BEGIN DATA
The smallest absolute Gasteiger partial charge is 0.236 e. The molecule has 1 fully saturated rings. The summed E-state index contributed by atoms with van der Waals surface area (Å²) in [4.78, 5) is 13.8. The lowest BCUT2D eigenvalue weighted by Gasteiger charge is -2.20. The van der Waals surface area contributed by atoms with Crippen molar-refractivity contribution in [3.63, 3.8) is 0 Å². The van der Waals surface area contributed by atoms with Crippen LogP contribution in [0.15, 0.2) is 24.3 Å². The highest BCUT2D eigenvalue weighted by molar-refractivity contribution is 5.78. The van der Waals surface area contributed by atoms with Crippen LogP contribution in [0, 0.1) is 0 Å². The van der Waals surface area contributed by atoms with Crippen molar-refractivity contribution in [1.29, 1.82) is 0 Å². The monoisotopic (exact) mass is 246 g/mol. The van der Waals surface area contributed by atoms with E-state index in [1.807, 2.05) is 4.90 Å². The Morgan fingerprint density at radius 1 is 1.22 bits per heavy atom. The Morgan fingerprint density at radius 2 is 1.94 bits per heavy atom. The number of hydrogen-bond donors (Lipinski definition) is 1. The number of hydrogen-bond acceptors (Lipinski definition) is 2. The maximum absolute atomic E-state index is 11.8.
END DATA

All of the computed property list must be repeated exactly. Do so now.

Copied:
The smallest absolute Gasteiger partial charge is 0.236 e. The molecule has 1 fully saturated rings. The summed E-state index contributed by atoms with van der Waals surface area (Å²) in [4.78, 5) is 13.8. The lowest BCUT2D eigenvalue weighted by Gasteiger charge is -2.20. The van der Waals surface area contributed by atoms with Crippen molar-refractivity contribution in [3.63, 3.8) is 0 Å². The van der Waals surface area contributed by atoms with Crippen LogP contribution in [0.15, 0.2) is 24.3 Å². The highest BCUT2D eigenvalue weighted by molar-refractivity contribution is 5.78. The van der Waals surface area contributed by atoms with Crippen LogP contribution in [0, 0.1) is 0 Å². The van der Waals surface area contributed by atoms with Crippen molar-refractivity contribution in [1.29, 1.82) is 0 Å². The monoisotopic (exact) mass is 246 g/mol. The van der Waals surface area contributed by atoms with E-state index in [1.807, 2.05) is 4.90 Å². The Morgan fingerprint density at radius 1 is 1.22 bits per heavy atom. The Morgan fingerprint density at radius 2 is 1.94 bits per heavy atom. The number of hydrogen-bond donors (Lipinski definition) is 1. The number of hydrogen-bond acceptors (Lipinski definition) is 2. The maximum absolute atomic E-state index is 11.8.